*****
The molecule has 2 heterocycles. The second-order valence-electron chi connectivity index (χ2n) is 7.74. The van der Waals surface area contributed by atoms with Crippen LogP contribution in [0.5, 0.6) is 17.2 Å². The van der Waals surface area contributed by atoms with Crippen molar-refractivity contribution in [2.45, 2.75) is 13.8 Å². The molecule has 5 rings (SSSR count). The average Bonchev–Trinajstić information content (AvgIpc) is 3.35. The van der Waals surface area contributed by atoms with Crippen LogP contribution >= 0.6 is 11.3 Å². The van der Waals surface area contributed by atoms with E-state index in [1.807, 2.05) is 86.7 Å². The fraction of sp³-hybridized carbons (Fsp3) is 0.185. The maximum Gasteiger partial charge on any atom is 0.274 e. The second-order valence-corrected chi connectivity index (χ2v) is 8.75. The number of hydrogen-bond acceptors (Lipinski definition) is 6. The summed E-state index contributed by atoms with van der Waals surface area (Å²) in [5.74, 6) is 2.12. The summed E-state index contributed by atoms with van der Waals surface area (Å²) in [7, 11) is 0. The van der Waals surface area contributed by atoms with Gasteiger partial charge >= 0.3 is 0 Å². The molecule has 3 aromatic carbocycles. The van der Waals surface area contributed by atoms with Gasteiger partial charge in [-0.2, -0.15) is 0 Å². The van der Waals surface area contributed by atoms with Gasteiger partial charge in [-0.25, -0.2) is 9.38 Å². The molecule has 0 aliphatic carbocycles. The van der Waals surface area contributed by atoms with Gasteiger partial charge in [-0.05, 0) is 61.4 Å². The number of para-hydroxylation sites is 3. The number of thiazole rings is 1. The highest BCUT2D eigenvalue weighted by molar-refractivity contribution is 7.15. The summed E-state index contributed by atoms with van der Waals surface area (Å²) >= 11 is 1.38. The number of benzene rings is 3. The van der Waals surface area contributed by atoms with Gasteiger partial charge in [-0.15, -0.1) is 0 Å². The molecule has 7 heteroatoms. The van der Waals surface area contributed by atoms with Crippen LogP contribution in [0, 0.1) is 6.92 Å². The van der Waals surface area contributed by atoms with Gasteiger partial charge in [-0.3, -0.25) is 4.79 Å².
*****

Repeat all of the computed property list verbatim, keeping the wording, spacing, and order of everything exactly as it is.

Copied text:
The molecule has 2 heterocycles. The second-order valence-electron chi connectivity index (χ2n) is 7.74. The van der Waals surface area contributed by atoms with Crippen LogP contribution in [0.5, 0.6) is 17.2 Å². The van der Waals surface area contributed by atoms with Crippen molar-refractivity contribution in [2.45, 2.75) is 13.8 Å². The molecule has 5 rings (SSSR count). The average Bonchev–Trinajstić information content (AvgIpc) is 3.35. The van der Waals surface area contributed by atoms with Crippen LogP contribution >= 0.6 is 11.3 Å². The van der Waals surface area contributed by atoms with E-state index in [1.807, 2.05) is 86.7 Å². The fraction of sp³-hybridized carbons (Fsp3) is 0.185. The maximum Gasteiger partial charge on any atom is 0.274 e. The second-order valence-corrected chi connectivity index (χ2v) is 8.75. The number of hydrogen-bond acceptors (Lipinski definition) is 6. The summed E-state index contributed by atoms with van der Waals surface area (Å²) in [5.74, 6) is 2.12. The summed E-state index contributed by atoms with van der Waals surface area (Å²) in [7, 11) is 0. The van der Waals surface area contributed by atoms with Gasteiger partial charge >= 0.3 is 0 Å². The molecule has 3 aromatic carbocycles. The van der Waals surface area contributed by atoms with Gasteiger partial charge in [-0.2, -0.15) is 0 Å². The van der Waals surface area contributed by atoms with Gasteiger partial charge in [-0.25, -0.2) is 9.38 Å². The molecule has 0 aliphatic carbocycles. The van der Waals surface area contributed by atoms with Gasteiger partial charge in [-0.05, 0) is 61.4 Å². The number of para-hydroxylation sites is 3. The number of thiazole rings is 1. The highest BCUT2D eigenvalue weighted by molar-refractivity contribution is 7.15. The summed E-state index contributed by atoms with van der Waals surface area (Å²) >= 11 is 1.38. The number of benzene rings is 3. The van der Waals surface area contributed by atoms with Gasteiger partial charge in [-0.15, -0.1) is 0 Å². The molecule has 7 heteroatoms. The van der Waals surface area contributed by atoms with Crippen LogP contribution in [0, 0.1) is 6.92 Å². The van der Waals surface area contributed by atoms with Gasteiger partial charge in [-0.3, -0.25) is 4.79 Å².